Reiner Kunze

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Reiner Kunze.

Reiner Kunze (born 16 August 1933 in Oelsnitz, Erzgebirge, Saxony) is a German writer and GDR dissident. He studied media and journalism at the University of Leipzig. In 1968, he left the GDR state party SED following the communist Warsaw Pact countries invasion of Czechoslovakia in response to the Prague Spring. He had to publish his work under various pseudonyms. In 1976, his most famous book The Lovely Years, which contained critical insights into the life, and the policies behind the Iron Curtain, was published in West Germany to great acclaim. In 1977, the GDR regime expatriated him, and he moved to West Germany (FRG). He now lives near Passau in Bavaria.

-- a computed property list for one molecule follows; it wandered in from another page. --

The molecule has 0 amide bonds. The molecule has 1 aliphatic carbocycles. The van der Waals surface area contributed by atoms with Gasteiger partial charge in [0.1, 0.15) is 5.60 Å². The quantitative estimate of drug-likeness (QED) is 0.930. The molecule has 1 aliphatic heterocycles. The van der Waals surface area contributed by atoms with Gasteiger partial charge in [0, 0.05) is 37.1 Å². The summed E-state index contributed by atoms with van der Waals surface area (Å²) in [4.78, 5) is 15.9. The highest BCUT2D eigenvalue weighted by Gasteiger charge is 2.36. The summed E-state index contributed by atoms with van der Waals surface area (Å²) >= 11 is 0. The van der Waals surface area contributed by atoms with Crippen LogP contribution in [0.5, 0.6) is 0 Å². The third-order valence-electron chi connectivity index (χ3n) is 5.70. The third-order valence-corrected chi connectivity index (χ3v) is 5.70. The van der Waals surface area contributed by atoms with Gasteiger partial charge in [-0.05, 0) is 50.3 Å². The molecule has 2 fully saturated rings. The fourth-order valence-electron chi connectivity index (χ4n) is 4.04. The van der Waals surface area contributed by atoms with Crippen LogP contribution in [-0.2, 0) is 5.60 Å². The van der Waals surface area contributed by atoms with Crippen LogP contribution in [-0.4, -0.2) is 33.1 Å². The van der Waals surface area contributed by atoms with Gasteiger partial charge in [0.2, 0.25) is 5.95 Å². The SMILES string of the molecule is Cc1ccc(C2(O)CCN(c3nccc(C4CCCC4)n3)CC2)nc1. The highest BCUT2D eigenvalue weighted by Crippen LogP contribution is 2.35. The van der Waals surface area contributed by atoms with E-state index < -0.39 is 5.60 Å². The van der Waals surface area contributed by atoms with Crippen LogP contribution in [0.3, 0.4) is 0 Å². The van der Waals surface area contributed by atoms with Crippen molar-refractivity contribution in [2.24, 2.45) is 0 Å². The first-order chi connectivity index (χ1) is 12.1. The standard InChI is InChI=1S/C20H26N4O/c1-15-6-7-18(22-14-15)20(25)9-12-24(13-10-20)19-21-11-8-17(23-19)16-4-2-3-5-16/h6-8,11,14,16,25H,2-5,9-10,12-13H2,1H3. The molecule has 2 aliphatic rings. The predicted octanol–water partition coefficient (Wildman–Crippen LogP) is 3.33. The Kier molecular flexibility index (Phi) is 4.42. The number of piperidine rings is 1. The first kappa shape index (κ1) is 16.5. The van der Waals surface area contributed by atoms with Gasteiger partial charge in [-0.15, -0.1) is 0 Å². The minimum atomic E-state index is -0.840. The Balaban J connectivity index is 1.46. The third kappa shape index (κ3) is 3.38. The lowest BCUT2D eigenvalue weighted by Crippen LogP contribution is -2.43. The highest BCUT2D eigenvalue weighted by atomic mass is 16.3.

His writings consists mostly of poetry, though he wrote prose as well, including essays. He is also a translator of Czech poetry and prose.

Kunze was a victim of the Stasi's Zersetzung psychological warfare program.

In 2009, he was awarded the Thüringer Literaturpreis.[1]



Reiner Kunze in 2009 in the St. Martins Church at Memmingen

British/American editions[edit]


  1. ^ Hart, H.; De Gruyter Incorporated, W.; Hart, J.; Kürschner, J.; Hillger, H.; Klenz, H.; Lüdtke, G.; Neuner, E.; Strodel, H. (2010). Kürschners deutscher Literatur-Kalender (in German). De Gruyter. p. 1459. ISBN 978-3-11-023278-3. Retrieved 12 November 2018.

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